From December until now has been a real marathon: 2 workshops, 8 European partners, 150 pages, dozens of meetings (real and online), tons of work and research done...whew!
Before all thought and reflections from this time fade away, I wanted to share some of the experiences here, as a guide for those eyeing the possibility of submitting their own proposal.
So, first of all, Horizon 2020 is a large scale research funding initiative in Europe, and it covers many themes and platforms for research and innovation in different areas of science, technology and business. More info about it can be found here: https://ec.europa.eu/programmes/horizon2020/
It is not, as many think, only directed to researchers and research institutions as small and large companies are also encouraged to participate. The more practical the outcomes are for the real world, the better. What the European Commission wants to see are funded projects that change Europe through solving different kinds of problems and advancing knowledge in the areas where there are still gaps.
At the very beginning, a half year ago, we knew very little about this program. We weren’t even sure if it was also directed at NGOs, and if NeuroLandscape was eligible for funding. Various sources on the internet were saying that NGOs can participate only in some very limited number of initiatives of H2020.
However, this was incorrect. NGOs are completely eligible to participate and request 100% funding for research activities the same as other legal institutions (or even individuals!). The only requirement is to submit an extraordinarily great proposal and beat the overwhelming competition.
So here is when we started working on our proposal. (I’ll leave out the nitty gritty details. We can explore those when and if the proposal is finally accepted). This was an intensive and challenging experience to prepare to say the least. No joking around with the European Commission!
This is what we did, and what anyone who starts their adventure with H2020 should probably do to submit the proposal successfully.
1) Conceptualize the ground-breaking idea. This may be self-explanatory, but important not to forget.
2) Go to the workshops. Each of the European countries has an NCP (National Contact Point) to help candidates prepare the proposals correctly through the organization of very helpful meetings and workshops. We went to one organized in Warsaw, Poland and also… in Singapore (Europe is also expanding across the continent to Asia!)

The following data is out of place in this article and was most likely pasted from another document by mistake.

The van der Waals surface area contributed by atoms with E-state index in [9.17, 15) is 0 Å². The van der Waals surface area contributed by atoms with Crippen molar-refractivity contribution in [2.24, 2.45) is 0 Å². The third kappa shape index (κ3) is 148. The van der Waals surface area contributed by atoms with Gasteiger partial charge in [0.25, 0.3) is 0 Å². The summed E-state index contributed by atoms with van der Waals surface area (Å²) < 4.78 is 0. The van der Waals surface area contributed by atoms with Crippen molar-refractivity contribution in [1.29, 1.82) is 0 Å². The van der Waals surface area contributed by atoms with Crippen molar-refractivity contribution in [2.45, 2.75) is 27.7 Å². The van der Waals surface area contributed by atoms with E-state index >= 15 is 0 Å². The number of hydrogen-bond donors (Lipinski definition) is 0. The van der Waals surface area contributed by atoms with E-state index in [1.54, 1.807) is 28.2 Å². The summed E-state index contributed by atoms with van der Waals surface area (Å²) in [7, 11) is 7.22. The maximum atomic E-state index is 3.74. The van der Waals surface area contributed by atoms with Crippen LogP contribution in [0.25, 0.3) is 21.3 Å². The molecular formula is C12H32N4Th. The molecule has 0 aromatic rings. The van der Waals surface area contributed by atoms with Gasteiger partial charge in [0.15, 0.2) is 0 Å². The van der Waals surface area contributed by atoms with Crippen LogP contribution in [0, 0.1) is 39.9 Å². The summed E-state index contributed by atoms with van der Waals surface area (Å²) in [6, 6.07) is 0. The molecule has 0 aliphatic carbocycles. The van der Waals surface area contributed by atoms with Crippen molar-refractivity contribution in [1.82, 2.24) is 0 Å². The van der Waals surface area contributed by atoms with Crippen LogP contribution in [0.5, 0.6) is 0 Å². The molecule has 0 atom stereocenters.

3) Find consortium partners. This is probably the most challenging part, because partners should fit perfectly to your idea, represent at least 3 EU countries, and be great people that you will want to work with after the project starts. For us, it meant a lot of meetings and discussions with many different people.
4) Read tons of materials online about Horizon 2020 rules. Unfortunately, this is a lot of work, so you’ll need several people involved in this. Read, learn, share with your team, discuss, and keep an eye on updates, because not all outdated rules are gone from the web.
5) Get familiar with the participant portal. You will need to know it by heart in case of last minute emergencies or technical problems. (Something we encountered right before the deadline, unfortunately).
6) Write a proposal. There are a lot of tips online and at each NCP about how to write a successful proposal. However, nobody will provide you with an example of a successful proposal. This is a closely guarded secret of the EU, I guess. Nevertheless, we found a helpful document: http://www.health2market.eu/documents/ARIaT_annotated%20template%20H2020_innovation.pdf
7) Plan the budget. Planning a general estimated budget actually requires thinking about the details first. Each little thing can really add up. As they say, the devil’s in the details.
8) Consult about your proposal. We consulted over our proposal with two NCPs from Poland and the Netherlands. And guess what? The feedback we received each time was different, but not conflicting, which was helpful.
9) Submit. Here’s an important tip – Never leave it till the last minute. The European Portal advises submission 48 hours before the deadline. Unfortunately, we didn’t manage this, due to some administration processes still not completed from the coordinator’s side. On the day of deadline, as one could expect, the system was overloaded and we were unable to edit or submit the proposal due to a technical error. Fortunately, the deadline was extended and it was eventually submitted. It would’ve been nice to have avoided that last minute stress though.
Due to all these challenges of proposal preparation, it feels like we’ve won something simply by managing to submit everything successfully. I don’t know if we’ll get the grant, but for sure this experience has enriched us all already!
Experiences like this confirm how important it is to be working with the right people and on ideas that we are all really enthused about!
Let’s keep our fingers crossed for the opportunity to share our awesome project with the world!